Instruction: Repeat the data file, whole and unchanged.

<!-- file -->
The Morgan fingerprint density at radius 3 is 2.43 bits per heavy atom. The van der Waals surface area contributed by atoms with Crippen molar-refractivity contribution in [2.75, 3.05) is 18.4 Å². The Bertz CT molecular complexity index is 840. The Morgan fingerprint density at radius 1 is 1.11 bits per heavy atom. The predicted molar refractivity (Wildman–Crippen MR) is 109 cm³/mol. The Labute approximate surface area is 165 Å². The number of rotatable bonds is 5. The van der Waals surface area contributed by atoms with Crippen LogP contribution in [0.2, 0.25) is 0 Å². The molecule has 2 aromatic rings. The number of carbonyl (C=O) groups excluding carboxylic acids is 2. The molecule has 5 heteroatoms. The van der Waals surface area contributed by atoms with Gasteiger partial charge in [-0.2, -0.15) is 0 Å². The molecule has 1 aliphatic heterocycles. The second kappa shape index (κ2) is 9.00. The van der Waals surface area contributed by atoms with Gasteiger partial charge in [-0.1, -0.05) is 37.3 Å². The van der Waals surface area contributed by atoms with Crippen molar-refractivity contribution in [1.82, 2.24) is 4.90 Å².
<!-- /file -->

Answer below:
The Morgan fingerprint density at radius 3 is 2.43 bits per heavy atom. The van der Waals surface area contributed by atoms with Crippen molar-refractivity contribution in [2.75, 3.05) is 18.4 Å². The Bertz CT molecular complexity index is 840. The Morgan fingerprint density at radius 1 is 1.11 bits per heavy atom. The predicted molar refractivity (Wildman–Crippen MR) is 109 cm³/mol. The Labute approximate surface area is 165 Å². The number of rotatable bonds is 5. The van der Waals surface area contributed by atoms with Crippen LogP contribution in [0.2, 0.25) is 0 Å². The molecule has 2 aromatic rings. The number of carbonyl (C=O) groups excluding carboxylic acids is 2. The molecule has 5 heteroatoms. The van der Waals surface area contributed by atoms with Gasteiger partial charge in [-0.2, -0.15) is 0 Å². The molecule has 1 aliphatic heterocycles. The second kappa shape index (κ2) is 9.00. The van der Waals surface area contributed by atoms with Gasteiger partial charge in [-0.1, -0.05) is 37.3 Å². The van der Waals surface area contributed by atoms with Crippen molar-refractivity contribution in [1.82, 2.24) is 4.90 Å².